And I can only imagine that it's certainly I'm about as far away from an expert on that aspect. But essentially, a lot of people I do talk to find themselves at the passion that they used to have for the subject matter is what they end up turning into the building the the business and allowing a group of people to find that success and that level of passion before so I have a lot of respect to you know, where I'm going kind of in year three. But you know what, but I think the next time we talk, who knows, maybe things will be completely different. And you can tell us how to, you know, build a math of agency. Yeah,
Bethan Vincent 12:37
I mean, like I say, This is ridiculous. Like, I want to be the like McKinsey of marketing, strategy consulting. And that's a huge, huge, audacious goal. You do you do and like, if I get halfway there, 10% that I'll be super happy. But yeah, hopefully, if you're listening to this podcast, it's five years later, look me up. So you
Nick LeRoy 12:58
told her to it. I like it. Alright, cool. Let's rewind a little bit. I love where we're going with this. But I want to go back a little bit to your nine to five journey. You've already alluded that. You've doubled your you've tripled, you know, the money that you've been able to make, which is absolutely fantastic. But one of the things that people love most about this podcast is I asked all my guests about their first full time job and the salary that they made. Are you willing to share with Oh, yeah,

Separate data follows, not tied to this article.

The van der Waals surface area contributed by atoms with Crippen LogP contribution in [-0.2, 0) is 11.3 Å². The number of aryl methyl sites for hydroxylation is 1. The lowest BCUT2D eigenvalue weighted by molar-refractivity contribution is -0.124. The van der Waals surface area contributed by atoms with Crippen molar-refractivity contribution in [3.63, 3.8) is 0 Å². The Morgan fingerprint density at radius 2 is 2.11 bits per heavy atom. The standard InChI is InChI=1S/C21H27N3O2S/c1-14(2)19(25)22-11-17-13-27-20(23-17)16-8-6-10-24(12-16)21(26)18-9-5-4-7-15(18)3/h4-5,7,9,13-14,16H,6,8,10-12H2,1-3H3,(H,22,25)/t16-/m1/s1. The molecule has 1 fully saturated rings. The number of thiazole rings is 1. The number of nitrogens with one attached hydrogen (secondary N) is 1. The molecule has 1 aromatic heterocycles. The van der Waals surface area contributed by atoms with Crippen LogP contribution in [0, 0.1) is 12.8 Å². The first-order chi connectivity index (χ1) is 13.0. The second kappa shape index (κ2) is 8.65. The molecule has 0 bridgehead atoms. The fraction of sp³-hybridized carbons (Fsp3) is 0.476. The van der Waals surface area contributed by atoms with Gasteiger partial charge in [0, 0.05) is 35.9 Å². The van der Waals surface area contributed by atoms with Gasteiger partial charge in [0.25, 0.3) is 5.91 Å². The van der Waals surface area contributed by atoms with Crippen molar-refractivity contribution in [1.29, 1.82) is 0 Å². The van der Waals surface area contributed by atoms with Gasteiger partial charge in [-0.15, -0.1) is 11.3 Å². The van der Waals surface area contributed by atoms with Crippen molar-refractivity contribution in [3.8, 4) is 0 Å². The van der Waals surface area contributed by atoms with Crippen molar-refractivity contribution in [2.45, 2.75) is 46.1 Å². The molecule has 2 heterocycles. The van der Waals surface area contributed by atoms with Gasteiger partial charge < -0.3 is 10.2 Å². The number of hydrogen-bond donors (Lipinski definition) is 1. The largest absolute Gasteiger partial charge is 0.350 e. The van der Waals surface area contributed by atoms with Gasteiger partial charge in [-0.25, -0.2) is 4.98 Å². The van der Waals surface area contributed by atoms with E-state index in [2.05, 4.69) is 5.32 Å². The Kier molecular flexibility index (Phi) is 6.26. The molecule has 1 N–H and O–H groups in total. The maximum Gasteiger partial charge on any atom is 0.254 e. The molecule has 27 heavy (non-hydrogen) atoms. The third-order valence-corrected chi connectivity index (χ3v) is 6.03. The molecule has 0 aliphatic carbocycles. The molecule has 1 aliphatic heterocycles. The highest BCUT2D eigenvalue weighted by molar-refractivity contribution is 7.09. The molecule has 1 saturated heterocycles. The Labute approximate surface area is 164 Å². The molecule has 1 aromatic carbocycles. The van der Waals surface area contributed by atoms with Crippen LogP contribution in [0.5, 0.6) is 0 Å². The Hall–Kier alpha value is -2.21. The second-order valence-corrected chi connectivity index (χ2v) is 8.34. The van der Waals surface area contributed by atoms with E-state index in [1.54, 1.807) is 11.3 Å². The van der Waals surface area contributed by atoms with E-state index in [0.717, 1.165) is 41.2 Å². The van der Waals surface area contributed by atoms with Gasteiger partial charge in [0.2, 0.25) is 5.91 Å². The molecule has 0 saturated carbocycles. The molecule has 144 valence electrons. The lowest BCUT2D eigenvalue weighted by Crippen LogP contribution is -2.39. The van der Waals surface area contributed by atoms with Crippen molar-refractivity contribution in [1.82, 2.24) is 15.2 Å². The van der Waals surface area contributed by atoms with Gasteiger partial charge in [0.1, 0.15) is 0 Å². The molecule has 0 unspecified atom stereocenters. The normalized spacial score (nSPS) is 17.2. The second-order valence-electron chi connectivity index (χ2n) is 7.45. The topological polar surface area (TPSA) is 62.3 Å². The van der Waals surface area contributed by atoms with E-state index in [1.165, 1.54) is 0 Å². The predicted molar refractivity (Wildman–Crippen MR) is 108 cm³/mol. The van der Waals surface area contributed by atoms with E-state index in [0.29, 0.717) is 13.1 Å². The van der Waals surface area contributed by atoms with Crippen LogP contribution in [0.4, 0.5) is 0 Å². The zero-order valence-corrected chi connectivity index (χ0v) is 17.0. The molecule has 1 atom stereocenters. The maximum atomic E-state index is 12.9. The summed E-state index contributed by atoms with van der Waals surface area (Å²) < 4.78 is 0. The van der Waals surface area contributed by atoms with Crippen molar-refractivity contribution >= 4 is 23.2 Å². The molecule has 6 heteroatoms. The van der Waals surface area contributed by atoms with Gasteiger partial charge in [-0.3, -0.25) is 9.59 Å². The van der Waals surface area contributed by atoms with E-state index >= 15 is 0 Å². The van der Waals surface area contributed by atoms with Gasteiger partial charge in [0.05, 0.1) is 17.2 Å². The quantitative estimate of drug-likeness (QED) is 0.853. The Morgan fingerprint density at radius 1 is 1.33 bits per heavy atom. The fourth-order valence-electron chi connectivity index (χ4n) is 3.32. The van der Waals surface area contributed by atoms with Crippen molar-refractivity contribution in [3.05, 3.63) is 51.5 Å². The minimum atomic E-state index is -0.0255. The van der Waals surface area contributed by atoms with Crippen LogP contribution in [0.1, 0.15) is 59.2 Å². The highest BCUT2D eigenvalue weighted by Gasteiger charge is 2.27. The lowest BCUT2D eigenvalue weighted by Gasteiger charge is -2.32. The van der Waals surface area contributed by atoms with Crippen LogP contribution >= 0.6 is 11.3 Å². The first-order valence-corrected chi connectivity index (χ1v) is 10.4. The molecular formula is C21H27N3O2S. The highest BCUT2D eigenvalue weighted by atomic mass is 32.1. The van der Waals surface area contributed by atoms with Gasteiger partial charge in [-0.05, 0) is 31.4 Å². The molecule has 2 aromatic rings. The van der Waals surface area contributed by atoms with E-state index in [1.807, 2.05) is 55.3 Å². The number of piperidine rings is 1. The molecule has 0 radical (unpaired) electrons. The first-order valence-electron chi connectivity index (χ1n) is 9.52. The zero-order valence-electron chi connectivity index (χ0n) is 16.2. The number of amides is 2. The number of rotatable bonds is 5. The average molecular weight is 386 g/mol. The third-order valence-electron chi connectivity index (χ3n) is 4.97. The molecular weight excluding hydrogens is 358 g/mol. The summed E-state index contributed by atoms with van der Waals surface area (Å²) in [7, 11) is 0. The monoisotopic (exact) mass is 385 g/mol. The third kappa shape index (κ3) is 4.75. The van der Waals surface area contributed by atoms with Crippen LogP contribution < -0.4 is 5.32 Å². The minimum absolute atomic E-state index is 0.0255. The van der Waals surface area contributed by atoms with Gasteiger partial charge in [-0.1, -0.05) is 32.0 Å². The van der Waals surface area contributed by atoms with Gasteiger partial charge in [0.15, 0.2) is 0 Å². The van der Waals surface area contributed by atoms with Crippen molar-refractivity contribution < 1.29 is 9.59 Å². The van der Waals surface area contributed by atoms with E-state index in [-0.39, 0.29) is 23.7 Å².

Bethan Vincent 13:27
it's it's. So my first full time non marketing job because I can talk about both actually, it might be interesting for people. So my first job out of school before I went to university was I worked for English heritage, which is a government body here in the UK, that looks after castles, historic monuments, and I was what was called a historic property steward. Essentially, I was a bit of a caretaker and Job's body, you did like everything served in the tea room, you did tickets worked in shop, and I earn 12,000 pounds a year. For that, that was the full time equivalent wage, and then my first marketing job after university, I was a marketing assistant in the education sector. And I was earning 16 grand a year. So though, you know, you've got to remember, this was quite a while ago. So you know, salaries have increased since then. But they were like, minimum minimum wage jobs.